I just had another student today who used a common trope that many, many students have used for describing themselves over the years: “I am not the academic type.”
This student had served in the navy for six or seven years before returning to the university. He said that he wanted to get a degree in electrical engineering, but he was worried that he may have lost his academic footing while he was away. A non-native speaker of English, at times it seemed as if he ascribed his anxiety to his language proficiency/identity but he said that he was not worried about his language per se when I asked him. This gentleman was, clearly, academically brilliant in my view. The problem: he somehow didn’t think he was even capable of catching up with the rest of his (regular, younger) peers.
Last semester, I had an athlete in an upper division writing course who met with me the first week of the semester in order to ask for as much mentorship and support as I could provide him. I happily offered to do what I could. But during the rest of the semester, he continued to do so badly that I had to keep reminding him of the goals he set for himself at the beginning–plus that he was headed toward failing the course if he didn’t start investing a lot more time and attention. Towards the end of the semester, when he finally met with me in person in order to ask for a “passing grade,” I asked him why he wouldn’t work toward a better grade. His answer was, “Man, I’m not like one of your ‘academic type’ students.” It turned out that I had misunderstood his original plan as one for excellence rather than for just avoiding failure!
International students, non-traditional students, single parents, first generation college students, students with tough jobs, and students in all kinds of situations seem to put themselves within neat labels; and they seem to also seem to believe that those situations necessarily exclude them from the “academic type.” Sometimes, I wonder if the boxes that some of the students seem to see themselves in exist more in their perception than in reality.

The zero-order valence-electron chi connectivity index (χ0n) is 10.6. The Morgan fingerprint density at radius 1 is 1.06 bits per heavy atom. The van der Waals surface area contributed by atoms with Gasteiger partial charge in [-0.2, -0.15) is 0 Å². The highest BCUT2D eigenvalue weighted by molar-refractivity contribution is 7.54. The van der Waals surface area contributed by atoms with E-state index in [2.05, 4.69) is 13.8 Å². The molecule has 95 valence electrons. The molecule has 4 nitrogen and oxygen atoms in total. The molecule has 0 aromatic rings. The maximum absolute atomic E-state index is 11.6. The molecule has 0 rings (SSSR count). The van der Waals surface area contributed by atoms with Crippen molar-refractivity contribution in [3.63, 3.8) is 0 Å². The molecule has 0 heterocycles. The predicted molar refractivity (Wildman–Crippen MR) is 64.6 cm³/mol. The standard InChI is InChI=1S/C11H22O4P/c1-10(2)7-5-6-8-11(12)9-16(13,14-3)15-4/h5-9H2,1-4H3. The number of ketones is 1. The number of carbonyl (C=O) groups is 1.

Of course, being an international student or being an athlete who has to invest tremendous amounts of energy in sports with little of it remaining for studies IS a reality, not a perception; teachers must never overlook realities like these. In fact, I know that students’ learning can be greatly aided/enhanced when teachers listen to students, understand their challenges, and make necessary accommodations or provide additional support. But sometimes, I wonder if I should challenge a student’s perception of challenge, limitation, or deficiency.
When students use labels and seem to believe that the situations/realities that the labels supposedly describe “prevent” them from being the “academic type,” I worry that I may be insensitive if I challenge them. It is normally difficult to tell whether a student is simply investing less time than he or she could invest for the course I’m teaching. There may be many factors behind a student’s poor performance in class, and the student may be not telling me about some or all of them.
But at other times, I feel like telling students that the box that they think they are inside only or primarily exists in their minds. In the case of a few students who didn’t seem to have an actual obstacle against working as hard as everyone else in class, I have told them that the box “doesn’t exist outside your belief and perception.” I tell them that it is the time and energy that students invest in a course, one assignment or activity at a time, that determine whether he/she will be academically successful.
Whenever I have told a student that I don’t understand why he can’t try and become the “academic type,” the response has almost always been, “Hm, I’d never thought about that.”
I think about this in my own life as well. Sometimes, getting out of situations that limit us largely, if not only, involves getting rid of them in our minds.